People who make an effort to be eco-friendly - for instance by recycling glass bottles, turning off lights and unplugging cellphone chargers - have no idea what they're on about, according to a new survey. Those who don't bother are more likely to know what actually saves energy and what doesn't. This revelation comes in a new …
And instead of Or perhaps?
Rather than changing the washer sessions instead of choosing to line-dry over tumble-dry, why not change the washer setting AND choose to line-dry?
Similarly, why not turn out more lamps AND turn the heating down a couple of degress whiles dressing warmer?
i.e. do these things have to be exclusive?
I still get milk delivered in glass bottles which the milkman dutifully collects for reuse (It took me a long time to convince my wife not to put the dirty milk bottles through the dishwasher as they will just be taken to the depo and washed there... seemed a bit wasteful and that the milkman didn't mind if the bottles weren't spotless...).
As a kid in the 70's I used to collect glass bottles and return them for a small deposit. Why don't we start doing that again?
1. turning lights off when you are not using them doesn't save much power (start up costs of fluorescents not withstanding) but turning the heating down does.
2. Line drying rather than tumble drying saves some power but not as much as cool washing compared to hot wash. (I'm not even convinced that is true).
Is this article suggesting that there is some kind of weird physics going on where small amounts of energy become zero when talked about in the same sentence as larger amounts? has it suddenly become true that not doing everything eco, green, carbon neutral and landfill friendly is the same as doing nothing?
All I can think is that this by the same 'scientists' who used to say 'actually all these "smoking is bad for you" campaigners HAVE NO BLOODY IDEA'?
just significntley close to zero
but what the article is saying to my eyes is that you need to THINK before you clame to be saving energy as to weather you are doing your savign the best way
somone who line drys there cloths and then unplugs all there phone chargers (form personal testing <0.1 watt) and then drives 1 mile in a 4x4 to pick there kids up from school maby needs to rethink there proitioys an d maby needs to evanglise less
Knowledge vs Desire
regarding those who "care" being less able.
Perhaps its because (huge generalisation alert) the Green types are often the sort of hippy-lovey-fluffy-kitten class of person who tends to avoid subjects such as science/maths (chemistry/biology/physics) etc that give you the raw mental materials to work out or understand these types of issue. They instead do life skills, media studies and music.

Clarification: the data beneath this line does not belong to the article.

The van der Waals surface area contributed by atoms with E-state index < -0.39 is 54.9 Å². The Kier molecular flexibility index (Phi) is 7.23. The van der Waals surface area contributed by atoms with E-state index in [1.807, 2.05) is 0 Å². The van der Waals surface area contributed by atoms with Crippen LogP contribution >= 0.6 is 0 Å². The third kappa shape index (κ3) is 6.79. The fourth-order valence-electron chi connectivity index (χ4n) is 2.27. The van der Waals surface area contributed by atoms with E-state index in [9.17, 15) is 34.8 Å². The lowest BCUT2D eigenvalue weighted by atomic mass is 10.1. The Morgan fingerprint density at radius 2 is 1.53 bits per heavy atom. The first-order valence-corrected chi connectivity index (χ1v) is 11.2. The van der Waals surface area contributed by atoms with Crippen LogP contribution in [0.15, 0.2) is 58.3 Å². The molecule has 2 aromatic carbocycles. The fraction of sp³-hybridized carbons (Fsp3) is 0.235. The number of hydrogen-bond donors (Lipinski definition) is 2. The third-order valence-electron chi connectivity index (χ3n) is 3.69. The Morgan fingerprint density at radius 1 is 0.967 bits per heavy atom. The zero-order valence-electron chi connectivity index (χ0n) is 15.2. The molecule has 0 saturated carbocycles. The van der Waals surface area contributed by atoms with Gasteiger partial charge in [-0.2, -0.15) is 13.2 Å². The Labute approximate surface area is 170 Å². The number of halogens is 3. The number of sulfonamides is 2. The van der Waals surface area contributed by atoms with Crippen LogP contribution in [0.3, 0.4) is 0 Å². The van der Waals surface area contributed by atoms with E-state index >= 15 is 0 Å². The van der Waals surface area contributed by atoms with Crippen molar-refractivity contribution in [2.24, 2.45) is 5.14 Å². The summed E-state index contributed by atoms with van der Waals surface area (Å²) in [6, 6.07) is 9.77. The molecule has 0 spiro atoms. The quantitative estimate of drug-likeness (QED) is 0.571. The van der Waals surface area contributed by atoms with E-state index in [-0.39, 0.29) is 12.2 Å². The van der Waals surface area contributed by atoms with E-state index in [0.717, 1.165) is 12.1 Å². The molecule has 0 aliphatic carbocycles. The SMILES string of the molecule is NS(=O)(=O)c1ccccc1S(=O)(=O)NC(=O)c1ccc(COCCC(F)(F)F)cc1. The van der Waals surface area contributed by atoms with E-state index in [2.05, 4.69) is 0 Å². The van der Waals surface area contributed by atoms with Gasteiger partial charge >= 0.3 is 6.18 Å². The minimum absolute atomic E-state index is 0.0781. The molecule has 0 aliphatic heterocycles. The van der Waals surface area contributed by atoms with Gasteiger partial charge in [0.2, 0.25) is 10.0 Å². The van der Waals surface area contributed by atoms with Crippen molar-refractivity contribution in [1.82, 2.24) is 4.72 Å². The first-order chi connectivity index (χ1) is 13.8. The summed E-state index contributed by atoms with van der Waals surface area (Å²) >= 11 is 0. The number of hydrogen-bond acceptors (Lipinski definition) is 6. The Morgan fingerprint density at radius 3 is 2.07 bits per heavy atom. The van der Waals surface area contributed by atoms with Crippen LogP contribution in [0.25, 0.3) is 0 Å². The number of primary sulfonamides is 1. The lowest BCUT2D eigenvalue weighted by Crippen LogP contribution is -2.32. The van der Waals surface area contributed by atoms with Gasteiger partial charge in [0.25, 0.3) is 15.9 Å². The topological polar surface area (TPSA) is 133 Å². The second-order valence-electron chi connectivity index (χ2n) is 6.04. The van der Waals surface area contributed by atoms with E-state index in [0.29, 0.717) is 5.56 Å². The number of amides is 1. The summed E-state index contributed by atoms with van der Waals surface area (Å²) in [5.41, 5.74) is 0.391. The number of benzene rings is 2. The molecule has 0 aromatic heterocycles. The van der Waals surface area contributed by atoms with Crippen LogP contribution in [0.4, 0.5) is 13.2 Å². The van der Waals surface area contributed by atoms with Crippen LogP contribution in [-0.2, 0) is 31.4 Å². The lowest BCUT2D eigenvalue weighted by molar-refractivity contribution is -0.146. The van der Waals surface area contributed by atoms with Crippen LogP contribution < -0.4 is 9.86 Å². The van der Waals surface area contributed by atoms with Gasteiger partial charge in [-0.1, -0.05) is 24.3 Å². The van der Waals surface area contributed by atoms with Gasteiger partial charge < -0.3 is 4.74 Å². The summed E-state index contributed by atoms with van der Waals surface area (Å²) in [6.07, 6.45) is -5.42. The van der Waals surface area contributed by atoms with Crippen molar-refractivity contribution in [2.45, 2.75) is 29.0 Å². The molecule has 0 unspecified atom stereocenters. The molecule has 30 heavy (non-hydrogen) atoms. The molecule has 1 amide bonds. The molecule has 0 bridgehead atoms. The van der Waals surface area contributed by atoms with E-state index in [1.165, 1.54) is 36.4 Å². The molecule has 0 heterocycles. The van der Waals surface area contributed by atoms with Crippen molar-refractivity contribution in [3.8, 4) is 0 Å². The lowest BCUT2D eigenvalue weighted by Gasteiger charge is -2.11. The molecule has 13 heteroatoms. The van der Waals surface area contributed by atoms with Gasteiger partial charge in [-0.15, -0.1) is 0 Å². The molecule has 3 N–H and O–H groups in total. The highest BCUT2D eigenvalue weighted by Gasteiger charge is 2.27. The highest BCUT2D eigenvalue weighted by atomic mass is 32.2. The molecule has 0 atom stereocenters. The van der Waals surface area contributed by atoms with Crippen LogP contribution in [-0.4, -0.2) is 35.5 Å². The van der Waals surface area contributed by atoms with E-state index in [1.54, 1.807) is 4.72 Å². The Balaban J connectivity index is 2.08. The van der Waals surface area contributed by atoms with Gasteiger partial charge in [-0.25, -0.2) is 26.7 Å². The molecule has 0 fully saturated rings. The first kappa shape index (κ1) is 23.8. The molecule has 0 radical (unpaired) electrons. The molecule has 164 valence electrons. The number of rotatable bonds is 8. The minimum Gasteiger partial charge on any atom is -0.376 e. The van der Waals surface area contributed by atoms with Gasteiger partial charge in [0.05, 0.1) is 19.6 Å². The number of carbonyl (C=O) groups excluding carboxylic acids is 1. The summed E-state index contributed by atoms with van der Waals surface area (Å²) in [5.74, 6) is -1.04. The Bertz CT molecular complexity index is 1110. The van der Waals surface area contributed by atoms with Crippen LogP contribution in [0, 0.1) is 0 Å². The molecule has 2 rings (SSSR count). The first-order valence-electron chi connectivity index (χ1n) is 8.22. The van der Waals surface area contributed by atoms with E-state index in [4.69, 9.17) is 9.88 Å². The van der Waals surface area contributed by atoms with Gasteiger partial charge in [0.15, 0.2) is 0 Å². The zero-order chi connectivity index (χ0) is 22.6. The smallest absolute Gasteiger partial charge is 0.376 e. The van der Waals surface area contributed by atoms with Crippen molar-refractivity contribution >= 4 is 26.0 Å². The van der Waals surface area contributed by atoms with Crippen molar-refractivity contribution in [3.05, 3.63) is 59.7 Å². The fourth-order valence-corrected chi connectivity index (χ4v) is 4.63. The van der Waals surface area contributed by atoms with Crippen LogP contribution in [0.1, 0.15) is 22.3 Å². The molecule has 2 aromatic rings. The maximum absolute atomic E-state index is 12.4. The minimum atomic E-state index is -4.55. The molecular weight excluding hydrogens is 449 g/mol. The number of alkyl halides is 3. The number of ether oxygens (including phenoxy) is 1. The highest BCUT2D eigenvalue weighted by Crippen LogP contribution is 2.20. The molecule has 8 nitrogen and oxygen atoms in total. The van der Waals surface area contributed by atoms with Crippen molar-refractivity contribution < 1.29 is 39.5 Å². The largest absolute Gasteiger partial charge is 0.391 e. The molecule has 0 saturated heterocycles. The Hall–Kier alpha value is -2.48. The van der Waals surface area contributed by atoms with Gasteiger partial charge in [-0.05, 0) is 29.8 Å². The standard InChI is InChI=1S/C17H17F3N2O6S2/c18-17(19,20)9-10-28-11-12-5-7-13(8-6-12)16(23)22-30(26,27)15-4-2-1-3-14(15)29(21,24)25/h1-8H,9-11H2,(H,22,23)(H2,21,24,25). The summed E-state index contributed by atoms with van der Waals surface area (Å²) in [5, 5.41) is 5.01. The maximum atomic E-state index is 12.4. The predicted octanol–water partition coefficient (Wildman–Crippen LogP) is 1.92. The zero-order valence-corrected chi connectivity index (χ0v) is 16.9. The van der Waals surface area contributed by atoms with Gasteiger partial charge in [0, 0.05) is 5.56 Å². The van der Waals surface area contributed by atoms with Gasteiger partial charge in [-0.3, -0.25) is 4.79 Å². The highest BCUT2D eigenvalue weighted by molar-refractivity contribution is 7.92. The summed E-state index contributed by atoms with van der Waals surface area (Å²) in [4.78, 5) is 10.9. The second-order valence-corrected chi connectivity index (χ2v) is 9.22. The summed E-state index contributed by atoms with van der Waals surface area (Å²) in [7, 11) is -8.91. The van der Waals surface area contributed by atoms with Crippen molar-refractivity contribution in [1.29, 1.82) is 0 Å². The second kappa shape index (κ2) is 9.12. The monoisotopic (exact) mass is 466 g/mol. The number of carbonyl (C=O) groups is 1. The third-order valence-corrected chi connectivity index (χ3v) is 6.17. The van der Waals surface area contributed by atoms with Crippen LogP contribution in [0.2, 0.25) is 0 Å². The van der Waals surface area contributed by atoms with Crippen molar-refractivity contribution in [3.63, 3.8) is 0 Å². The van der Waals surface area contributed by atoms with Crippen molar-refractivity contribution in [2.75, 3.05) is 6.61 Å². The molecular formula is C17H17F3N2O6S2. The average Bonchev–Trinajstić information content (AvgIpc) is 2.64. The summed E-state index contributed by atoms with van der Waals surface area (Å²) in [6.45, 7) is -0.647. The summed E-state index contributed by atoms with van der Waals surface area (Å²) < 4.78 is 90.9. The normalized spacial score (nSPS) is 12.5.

Meanwhile those of us who know about KW of electricity and efficiency (or photosynthesis that uses that toxin know as Co2) etc are too busy building racing cars and super computers (+ the odd death ray).
The two are not mutually exclusive. I'm currently involved in the building of three racing cars, several supercomputers, an uprated and improved wind turbine control system, a rain-water recovery system, and possible a solar panel system to tie into the existing wind turbine, I'm undecided about that last one so far.
They're all engineering problems with various different challenges to overcome. Some benefit the human race ("Save the planet!" "The best thing we can do to help the planet now is to burn all the fossil fuels and thus wipe out the Human race. How about we save the Human race instead?"), some are just fun projects that keep me happy and, if not sane, then in a stable state of mild insanity.
That old chesnut.
Angling for a job at the daily mail by any chance? This article is typical of the "one thing you said is wrong so everything you say is worthless" argument that's often utilised by the anti-pc/eco/liberal/tofu brigade.
Just because recycling glass has a more negative impact than using cans doesn't mean all recycling is bollocks. You are aware metals can also be recycled, yes? And just because switching off appliances on standby doesn't save that much energy doesn't mean it isn't still worth doing, it's a truly lazy bastard who classes crossing their living room to switch off the T.V as anything but a minor inconvenience.
The original source simply states that people's perceptions are wrong, so perhaps the grown up thing to do would have been suggesting better education rather than just using it as an excuse to tell eco-minded people to get fucked.
pfft if you cared that much
you wouldn't iron your clothes.
When I say that one to weekend eco-warriors they get all defensive.
here's Al Gore's low carbon office
4 giant monitors and a laser printer under the desk, go Al
When Milk Bottles were regularly reused, they were delivered to your door on electric/battery milk floats, and collected in the same way ... all to a dairy within 10-15 miles from you. the milk was delivered to the dairy in large milk tankers the same size as petrol delivery trucks (actually - identical trucks, and they are still used) ...